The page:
Growing Your Wine Brand in 2019
The wine industry exploded into the UK mainstream in the early ‘70s, with the first consumer-facing products like Blue Nun and Le Piat D’Or finding success by building brands driven by smart consumer insight and simple, relatable messaging.
Yet almost five decades later, most wine brands seem to be totally out of touch with their audience – particularly younger drinkers, who feel intimidated by the culture of pretence and tradition that lies at the heart of the category.
There’s therefore a huge opportunity for wine brands to attract modern consumers by fighting category norms and differentiating themselves in a homogenised marketplace by communicating in a way that is relevant to their audiences.
Here’s the Reprise point of view on how to present yourself as a wine brand in 2019.
Modern wine drinkers have a broad variety of choice. According to Nielsen, there were around 3,500 new wine products launched in US alone last year.
This means that buying wine is a daunting experience; especially as most choose their bottle within a couple of minutes once in store.
So it’s no surprise that consumers cite the label as one of the biggest influencers of their final decision.
It’s important to have an eye-catching label – bold logos, illustrations, unconventional layouts – anything to make your bottle stand out on the shelf.
Consider digital innovation to offer new ways for consumers to interact with your bottle such as the AR friendly bottles that 19 Crimes developed, allowing their consumers to engage to find out more about the brand.
It won’t be news to read that modern audiences are more health conscious than ever, and that as a result, they’re drinking less.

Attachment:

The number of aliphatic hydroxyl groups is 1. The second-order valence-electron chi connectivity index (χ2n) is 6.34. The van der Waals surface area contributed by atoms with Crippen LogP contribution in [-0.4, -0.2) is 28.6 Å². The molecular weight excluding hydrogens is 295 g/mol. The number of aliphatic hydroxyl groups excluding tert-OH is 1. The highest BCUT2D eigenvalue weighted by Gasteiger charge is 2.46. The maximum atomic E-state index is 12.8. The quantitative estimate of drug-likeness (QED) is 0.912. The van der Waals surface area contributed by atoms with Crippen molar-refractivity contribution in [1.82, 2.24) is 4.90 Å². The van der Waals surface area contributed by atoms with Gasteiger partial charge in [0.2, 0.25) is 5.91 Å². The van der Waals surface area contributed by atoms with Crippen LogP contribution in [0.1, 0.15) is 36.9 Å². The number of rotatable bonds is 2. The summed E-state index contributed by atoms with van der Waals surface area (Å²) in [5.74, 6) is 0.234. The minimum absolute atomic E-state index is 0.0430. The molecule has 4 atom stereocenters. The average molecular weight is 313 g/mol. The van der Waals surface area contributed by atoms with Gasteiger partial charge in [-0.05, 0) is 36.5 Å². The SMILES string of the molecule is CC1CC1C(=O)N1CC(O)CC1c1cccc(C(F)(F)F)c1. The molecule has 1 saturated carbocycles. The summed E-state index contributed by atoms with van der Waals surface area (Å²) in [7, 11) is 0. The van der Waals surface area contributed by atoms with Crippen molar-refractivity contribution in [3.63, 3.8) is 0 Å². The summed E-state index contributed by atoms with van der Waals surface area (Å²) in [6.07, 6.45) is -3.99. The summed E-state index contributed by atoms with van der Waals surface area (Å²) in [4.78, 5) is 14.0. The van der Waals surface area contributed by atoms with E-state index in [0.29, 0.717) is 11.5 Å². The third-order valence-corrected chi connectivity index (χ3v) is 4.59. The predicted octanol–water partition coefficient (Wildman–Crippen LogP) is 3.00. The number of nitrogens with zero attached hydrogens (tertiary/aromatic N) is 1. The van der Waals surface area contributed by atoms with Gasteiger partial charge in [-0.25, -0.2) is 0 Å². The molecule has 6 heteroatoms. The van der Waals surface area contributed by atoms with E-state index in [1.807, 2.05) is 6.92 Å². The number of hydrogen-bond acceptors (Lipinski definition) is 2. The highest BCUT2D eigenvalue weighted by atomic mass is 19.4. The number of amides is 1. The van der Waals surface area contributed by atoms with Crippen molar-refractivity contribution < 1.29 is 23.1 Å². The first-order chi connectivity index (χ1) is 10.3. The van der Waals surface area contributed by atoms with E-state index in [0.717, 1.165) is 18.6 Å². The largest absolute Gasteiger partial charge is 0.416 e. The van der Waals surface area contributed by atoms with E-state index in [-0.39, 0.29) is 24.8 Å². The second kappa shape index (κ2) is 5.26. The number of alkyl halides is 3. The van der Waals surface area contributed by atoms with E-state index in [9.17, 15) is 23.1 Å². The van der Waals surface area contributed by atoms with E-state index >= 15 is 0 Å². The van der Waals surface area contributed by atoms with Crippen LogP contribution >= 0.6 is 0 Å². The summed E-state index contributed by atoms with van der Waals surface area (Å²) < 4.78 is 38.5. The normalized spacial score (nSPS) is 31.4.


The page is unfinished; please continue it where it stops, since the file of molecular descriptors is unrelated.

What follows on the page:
Although this means that consumers are now willing to spend more per bottle, it also suggests that drinkers would often prefer to buy wine in more sensible quantities.
To meet this need, Waitrose and Tesco have started stocking half-size bottles, and in the US, sales of canned wine has risen by around 40% over the last year.
This trend is also symptomatic of the general casualisation that consumers are looking for from the wine industry, with our research showing that actually, people want convenience and simplicity when consuming and choosing wine. The increase in sales of boxed wine, no longer seen as a signifier of bad quality, also speaks to this trend.
Therefore, modern wine brands should appeal to consumer needs by considering new ways to package their product. Cans, bottles, boxes, and even single serve pouches could offer consumers convenient ways to consume wine.
Wine brands have, for years, told the same, self-indulgent story: the awards they’ve won. Their family history. Their vineyards.
They bombard us with product-centric information to reinforce the quality of their wines, believing that more is more. But it’s not just about the product, it’s about the story behind it.
It’s no surprise that the top three wine brands in the UK have all reduced in value, whilst own-label alternatives have shot up: it’s because consumers generally favour unique, differentiated branded offerings instead of the homogenised majority.